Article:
Monday, 29 June 2015

Monday Makers!#45 and my humble review of some quilting machines

Last week, I wrote briefly about my visit to the Sydney Quilt and Craft Fair. Today I want to share a little more about the quilting machines I tried. This will be a lengthy post; so, if you want to link up your projects, just scroll down to the bottom of the page.
Whenever I go to a quilt and craft fair, sewing and quilting machine booths are the ones I run to first. Before I get too confused among all the other booths selling all sorts of colourful fabrics, threads, craft supplies and etc, I go to every single sewing/quilting machine booth and try them if I can. I also try to go in early to make sure I have enough time for everything. This time, however, I only got to spend two hours;so, rather than checking out every machine brand, I went to the ones I had a particular interest in.

The first booth was Handi Quilter's and the machine was the beautiful Sweet Sixteen. My quilty friend Mon owns one and she introduced me to hers a few weeks ago. She taught me all the how-tos and let me play with it as long as I wanted. Because I wasn't new to it, I knew what to expect and it certainly didn't fail to deliver.
This machine is so easy and nice to quilt with. It does 1500 stitches per minute and the speed is fully adjustable. It has a beautiful, large space which makes small projects a breeze to quilt and larger projects very easy and manageable. It runs so smoothly with very little noise and you feel like your quilt underneath is just floating in the air!
Do you see the intricate design that I quilted???? Naaah, joking, I didn't do that. LOL
If you later want to move to a long arm machine, Sweet Sixteen can be converted into a long arm very easily. Since my first encounter with my friend's machine, I just can't get it out of my mind. If I had some disposable money, I wouldn't even think twice and would just buy it.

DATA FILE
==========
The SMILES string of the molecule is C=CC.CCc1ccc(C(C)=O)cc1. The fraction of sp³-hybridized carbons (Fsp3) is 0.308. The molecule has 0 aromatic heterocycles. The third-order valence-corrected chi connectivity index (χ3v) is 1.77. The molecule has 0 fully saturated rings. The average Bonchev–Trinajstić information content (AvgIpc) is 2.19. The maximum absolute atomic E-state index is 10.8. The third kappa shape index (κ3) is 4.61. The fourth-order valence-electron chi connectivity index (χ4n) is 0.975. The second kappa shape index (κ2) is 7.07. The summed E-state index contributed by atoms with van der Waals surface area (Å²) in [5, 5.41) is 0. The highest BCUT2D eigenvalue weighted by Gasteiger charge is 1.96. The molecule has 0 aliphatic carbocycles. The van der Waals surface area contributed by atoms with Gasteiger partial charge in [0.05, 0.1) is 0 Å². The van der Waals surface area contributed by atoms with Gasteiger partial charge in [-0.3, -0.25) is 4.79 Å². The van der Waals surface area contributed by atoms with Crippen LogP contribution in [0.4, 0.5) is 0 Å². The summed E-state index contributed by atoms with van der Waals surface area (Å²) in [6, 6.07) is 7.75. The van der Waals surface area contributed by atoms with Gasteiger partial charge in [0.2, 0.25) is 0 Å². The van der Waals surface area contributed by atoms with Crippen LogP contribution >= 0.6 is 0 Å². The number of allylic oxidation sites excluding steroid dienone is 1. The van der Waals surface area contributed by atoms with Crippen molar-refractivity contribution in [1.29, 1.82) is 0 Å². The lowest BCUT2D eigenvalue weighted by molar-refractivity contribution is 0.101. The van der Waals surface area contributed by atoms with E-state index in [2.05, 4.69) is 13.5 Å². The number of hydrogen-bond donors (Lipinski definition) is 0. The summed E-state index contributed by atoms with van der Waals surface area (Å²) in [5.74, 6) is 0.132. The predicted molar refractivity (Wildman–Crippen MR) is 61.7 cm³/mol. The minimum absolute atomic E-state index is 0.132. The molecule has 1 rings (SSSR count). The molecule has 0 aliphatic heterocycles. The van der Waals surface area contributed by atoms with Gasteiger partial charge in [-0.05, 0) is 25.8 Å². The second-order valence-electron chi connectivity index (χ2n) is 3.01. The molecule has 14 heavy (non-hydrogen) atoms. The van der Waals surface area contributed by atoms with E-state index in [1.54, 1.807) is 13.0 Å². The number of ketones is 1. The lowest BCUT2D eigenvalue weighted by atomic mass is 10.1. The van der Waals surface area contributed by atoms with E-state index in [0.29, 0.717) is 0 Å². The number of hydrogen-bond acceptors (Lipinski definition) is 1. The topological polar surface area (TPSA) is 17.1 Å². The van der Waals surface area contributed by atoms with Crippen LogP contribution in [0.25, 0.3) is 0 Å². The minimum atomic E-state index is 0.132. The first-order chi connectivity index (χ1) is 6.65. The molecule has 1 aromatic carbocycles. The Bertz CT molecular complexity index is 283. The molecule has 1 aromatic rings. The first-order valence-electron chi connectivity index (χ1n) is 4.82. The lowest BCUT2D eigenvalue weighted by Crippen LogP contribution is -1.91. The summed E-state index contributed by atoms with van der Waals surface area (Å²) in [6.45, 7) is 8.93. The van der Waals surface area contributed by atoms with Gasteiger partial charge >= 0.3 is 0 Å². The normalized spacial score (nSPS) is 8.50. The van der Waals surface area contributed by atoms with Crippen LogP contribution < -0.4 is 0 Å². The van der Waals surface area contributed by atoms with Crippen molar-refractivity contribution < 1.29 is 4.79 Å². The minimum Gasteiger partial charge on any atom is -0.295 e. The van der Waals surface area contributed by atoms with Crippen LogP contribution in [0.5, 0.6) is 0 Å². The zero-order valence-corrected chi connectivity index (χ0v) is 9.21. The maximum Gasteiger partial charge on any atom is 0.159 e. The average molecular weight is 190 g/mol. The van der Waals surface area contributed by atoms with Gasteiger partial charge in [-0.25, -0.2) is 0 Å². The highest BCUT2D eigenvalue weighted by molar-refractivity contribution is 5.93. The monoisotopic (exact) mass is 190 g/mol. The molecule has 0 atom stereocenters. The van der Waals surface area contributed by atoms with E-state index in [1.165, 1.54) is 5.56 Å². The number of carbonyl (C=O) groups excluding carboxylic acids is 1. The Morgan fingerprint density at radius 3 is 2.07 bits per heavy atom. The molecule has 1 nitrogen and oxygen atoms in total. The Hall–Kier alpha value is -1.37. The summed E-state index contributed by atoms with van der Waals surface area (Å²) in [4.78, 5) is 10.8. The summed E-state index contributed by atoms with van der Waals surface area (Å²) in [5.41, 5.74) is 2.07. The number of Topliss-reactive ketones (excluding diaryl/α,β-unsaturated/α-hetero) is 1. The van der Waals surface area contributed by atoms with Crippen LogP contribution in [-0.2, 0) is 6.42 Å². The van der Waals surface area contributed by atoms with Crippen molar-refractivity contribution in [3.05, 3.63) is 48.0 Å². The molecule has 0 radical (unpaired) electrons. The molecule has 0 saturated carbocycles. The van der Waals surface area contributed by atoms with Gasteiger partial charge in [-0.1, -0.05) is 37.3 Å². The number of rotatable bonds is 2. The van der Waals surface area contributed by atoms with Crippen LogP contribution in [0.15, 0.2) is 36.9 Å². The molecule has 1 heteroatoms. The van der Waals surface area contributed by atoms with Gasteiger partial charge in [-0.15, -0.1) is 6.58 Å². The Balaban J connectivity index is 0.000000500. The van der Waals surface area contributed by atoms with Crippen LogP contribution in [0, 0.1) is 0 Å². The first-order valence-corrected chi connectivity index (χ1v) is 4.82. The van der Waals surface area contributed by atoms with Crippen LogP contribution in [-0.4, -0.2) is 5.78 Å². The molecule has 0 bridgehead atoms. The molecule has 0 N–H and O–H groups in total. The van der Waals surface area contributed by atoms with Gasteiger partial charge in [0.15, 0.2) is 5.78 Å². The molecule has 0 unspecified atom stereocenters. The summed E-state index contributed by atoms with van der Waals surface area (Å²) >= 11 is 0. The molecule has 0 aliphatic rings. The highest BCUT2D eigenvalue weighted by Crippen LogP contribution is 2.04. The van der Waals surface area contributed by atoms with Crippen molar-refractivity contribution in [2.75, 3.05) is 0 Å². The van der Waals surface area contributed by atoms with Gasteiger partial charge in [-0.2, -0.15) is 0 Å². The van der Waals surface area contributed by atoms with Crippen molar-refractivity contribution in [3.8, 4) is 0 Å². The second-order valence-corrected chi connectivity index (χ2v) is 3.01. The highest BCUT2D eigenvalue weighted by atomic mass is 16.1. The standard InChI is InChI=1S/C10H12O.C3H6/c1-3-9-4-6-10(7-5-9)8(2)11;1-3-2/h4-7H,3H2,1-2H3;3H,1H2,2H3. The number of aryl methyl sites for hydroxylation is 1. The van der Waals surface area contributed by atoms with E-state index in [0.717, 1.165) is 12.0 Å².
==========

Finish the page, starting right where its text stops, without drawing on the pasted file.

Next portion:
Then I moved to the Juki booth. 
Juki had its TL-2200QVP (Quilt Virtuoso Pro) on display (as well as TL 98). I had a little session with this machine too. I am not going into the technical features of it since you can find them on the internet. Here is my experience with it. 
I found the stitching quite noisy and also it didn't feel as smooth as the S16 either. It felt like the machine was somehow resisting me. There is a clear, hard plastic plate/shield just in front of the needle which I found quite distracting. It rather blurred my vision and hurt my eyes a little, which might be due to me being slightly longsighted. Having said that, this shield can be removed by unscrewing the screws. The booth also didn't provide me with a clean, unused piece of quilt sandwich even though they had many pieces (not because they were being nasty, they were very friendly indeed). It was stitched to death all over and I struggled to see what I was doing, where I was going... The machine was certainly strongly built and a very high quality but I didn't enjoy quilting with it.
I had to concentrate hard while quilting.
Then I tried the TL 98P. I won't say much much about it; it was a dream to sew with. I read probably every customer review available on the internet. I haven't come up with one single negative comment. After trying and seeing it myself, I can say with no doubt that this machine is a work horse. Being able to sew 8-9 layers of denim was quite impressive and the machine didn't even blink once.

I also wanted to try a couple of long arm quilting machines too. The first one I played was HQ Avante 18".